John Tortorella and the Philadelphia Flyers entered the 2022-23 season on a mission to restore pride back into the organization after back-to-back embarrassing seasons in 2020-21 and 2021-22. Buzz words like accountability and standard came up constantly during all types of offseason conversations surrounding the team. The players, fans, and everyone surrounding the team knew the first season under the fiery head coach wouldn’t include a softball approach.
The chatter over the weekend focused on Tortorella’s decision to blow off a postgame press conference in Columbus and his short fuse with the media surrounding two matinees in Philadelphia. The Flyers are getting exactly what they signed up for with their new head coach. He wears his emotions on his sleeve and communicates his opinions by words and actions. The distribution of ice time in Philadelphia through 15 games in 20220-23 is the clearest indicator of the move towards a new standard.
Assignment of ice time is typically the most revealing indicator of a coach’s feelings towards a particular player. Tortorella has never been afraid to go against the expectations of player usage. Look no further than Pierre-Luc Dubois and Patrik Laine, two star players who got traded for each other and benched by Tortorella within weeks as members of the Columbus Blue Jackets.
Konecny, Hayes Benching
The Flyers surprisingly chose to send 2019 first-round pick Cam York to the Lehigh Valley Phantoms of the American Hockey League (AHL) to begin the season. However, the first true statement of accountability during the Tortorella era came when Kevin Hayes and Travis Konecny sat out the third period of a shutout loss against the San Jose Sharks on Oct. 23. The two forwards have as much of an offensive track record as any player available for the current lineup given the long-term injuries to Sean Couturier and Cam Atkinson.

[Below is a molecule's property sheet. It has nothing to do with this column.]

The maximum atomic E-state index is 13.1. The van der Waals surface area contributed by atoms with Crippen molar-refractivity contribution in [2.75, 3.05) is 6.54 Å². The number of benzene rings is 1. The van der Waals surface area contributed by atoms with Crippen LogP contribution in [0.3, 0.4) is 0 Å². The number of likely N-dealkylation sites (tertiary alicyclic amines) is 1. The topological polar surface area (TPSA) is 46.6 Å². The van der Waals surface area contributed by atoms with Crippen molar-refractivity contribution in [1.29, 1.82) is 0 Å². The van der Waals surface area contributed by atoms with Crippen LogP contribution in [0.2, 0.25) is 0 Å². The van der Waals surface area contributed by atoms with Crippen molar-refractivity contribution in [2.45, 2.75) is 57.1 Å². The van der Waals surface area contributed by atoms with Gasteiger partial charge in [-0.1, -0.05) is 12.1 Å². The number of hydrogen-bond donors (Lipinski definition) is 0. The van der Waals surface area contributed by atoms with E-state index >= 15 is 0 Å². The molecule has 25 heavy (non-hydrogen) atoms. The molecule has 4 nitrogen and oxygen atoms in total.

“He’s (Tortorella has) been honest about that since day one of camp. Doesn’t matter who you are, you’ve got to play the right way. If we weren’t doing the right things tonight, and I know I was out there for two goals. I had some mistakes tonight. It’s his decision,” Konecny said after the incident.
The decision seemed like a message to the team collectively during a game Tortorella himself called a poor effort all around. By holding two reputable veterans accountable for a lackluster effort, the two-time Jack Adams winner demonstrated his willingness to challenge any player on the roster. It was the same standard that DuBois and Laine learned the hard way in Columbus.